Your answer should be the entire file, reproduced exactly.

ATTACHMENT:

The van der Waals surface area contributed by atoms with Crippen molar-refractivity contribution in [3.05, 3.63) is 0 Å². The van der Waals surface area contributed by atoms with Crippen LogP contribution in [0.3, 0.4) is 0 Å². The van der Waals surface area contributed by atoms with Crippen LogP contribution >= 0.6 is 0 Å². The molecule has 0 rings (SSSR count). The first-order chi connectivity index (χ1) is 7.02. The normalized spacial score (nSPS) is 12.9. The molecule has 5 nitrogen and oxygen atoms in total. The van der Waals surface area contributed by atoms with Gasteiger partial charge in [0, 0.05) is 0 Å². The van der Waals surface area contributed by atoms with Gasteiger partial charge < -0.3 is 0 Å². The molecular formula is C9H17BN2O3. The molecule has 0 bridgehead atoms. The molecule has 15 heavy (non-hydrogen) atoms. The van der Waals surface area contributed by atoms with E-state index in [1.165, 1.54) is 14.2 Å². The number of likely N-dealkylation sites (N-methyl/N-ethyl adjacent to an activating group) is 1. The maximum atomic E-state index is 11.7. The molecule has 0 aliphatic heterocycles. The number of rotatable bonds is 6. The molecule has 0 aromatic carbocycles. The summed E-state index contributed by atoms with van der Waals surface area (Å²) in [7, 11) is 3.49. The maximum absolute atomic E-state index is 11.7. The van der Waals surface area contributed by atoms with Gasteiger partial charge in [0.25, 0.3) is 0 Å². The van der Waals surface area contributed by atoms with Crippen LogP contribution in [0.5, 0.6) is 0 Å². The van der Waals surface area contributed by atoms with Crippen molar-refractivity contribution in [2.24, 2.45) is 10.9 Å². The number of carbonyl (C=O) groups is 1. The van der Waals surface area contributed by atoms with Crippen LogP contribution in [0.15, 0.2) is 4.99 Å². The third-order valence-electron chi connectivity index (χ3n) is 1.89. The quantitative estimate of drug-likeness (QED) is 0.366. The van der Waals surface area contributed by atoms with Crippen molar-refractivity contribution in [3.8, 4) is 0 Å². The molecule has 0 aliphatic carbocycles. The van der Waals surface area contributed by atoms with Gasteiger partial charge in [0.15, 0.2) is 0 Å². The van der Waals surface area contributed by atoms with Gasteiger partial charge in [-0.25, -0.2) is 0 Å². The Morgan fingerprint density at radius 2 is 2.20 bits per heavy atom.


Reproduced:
The van der Waals surface area contributed by atoms with Crippen molar-refractivity contribution in [3.05, 3.63) is 0 Å². The van der Waals surface area contributed by atoms with Crippen LogP contribution in [0.3, 0.4) is 0 Å². The van der Waals surface area contributed by atoms with Crippen LogP contribution >= 0.6 is 0 Å². The molecule has 0 rings (SSSR count). The first-order chi connectivity index (χ1) is 7.02. The normalized spacial score (nSPS) is 12.9. The molecule has 5 nitrogen and oxygen atoms in total. The van der Waals surface area contributed by atoms with Gasteiger partial charge in [0, 0.05) is 0 Å². The van der Waals surface area contributed by atoms with Gasteiger partial charge < -0.3 is 0 Å². The molecular formula is C9H17BN2O3. The molecule has 0 bridgehead atoms. The molecule has 15 heavy (non-hydrogen) atoms. The van der Waals surface area contributed by atoms with E-state index in [1.165, 1.54) is 14.2 Å². The number of likely N-dealkylation sites (N-methyl/N-ethyl adjacent to an activating group) is 1. The maximum atomic E-state index is 11.7. The molecule has 0 aliphatic heterocycles. The number of rotatable bonds is 6. The molecule has 0 aromatic carbocycles. The summed E-state index contributed by atoms with van der Waals surface area (Å²) in [7, 11) is 3.49. The maximum absolute atomic E-state index is 11.7. The van der Waals surface area contributed by atoms with Gasteiger partial charge in [0.25, 0.3) is 0 Å². The van der Waals surface area contributed by atoms with Crippen LogP contribution in [0.5, 0.6) is 0 Å². The van der Waals surface area contributed by atoms with Crippen molar-refractivity contribution in [2.24, 2.45) is 10.9 Å². The number of carbonyl (C=O) groups is 1. The van der Waals surface area contributed by atoms with Crippen LogP contribution in [0.15, 0.2) is 4.99 Å². The third-order valence-electron chi connectivity index (χ3n) is 1.89. The quantitative estimate of drug-likeness (QED) is 0.366. The van der Waals surface area contributed by atoms with Crippen molar-refractivity contribution in [3.8, 4) is 0 Å². The molecule has 0 aliphatic carbocycles. The van der Waals surface area contributed by atoms with Gasteiger partial charge in [0.15, 0.2) is 0 Å². The van der Waals surface area contributed by atoms with Gasteiger partial charge in [-0.25, -0.2) is 0 Å². The Morgan fingerprint density at radius 2 is 2.20 bits per heavy atom.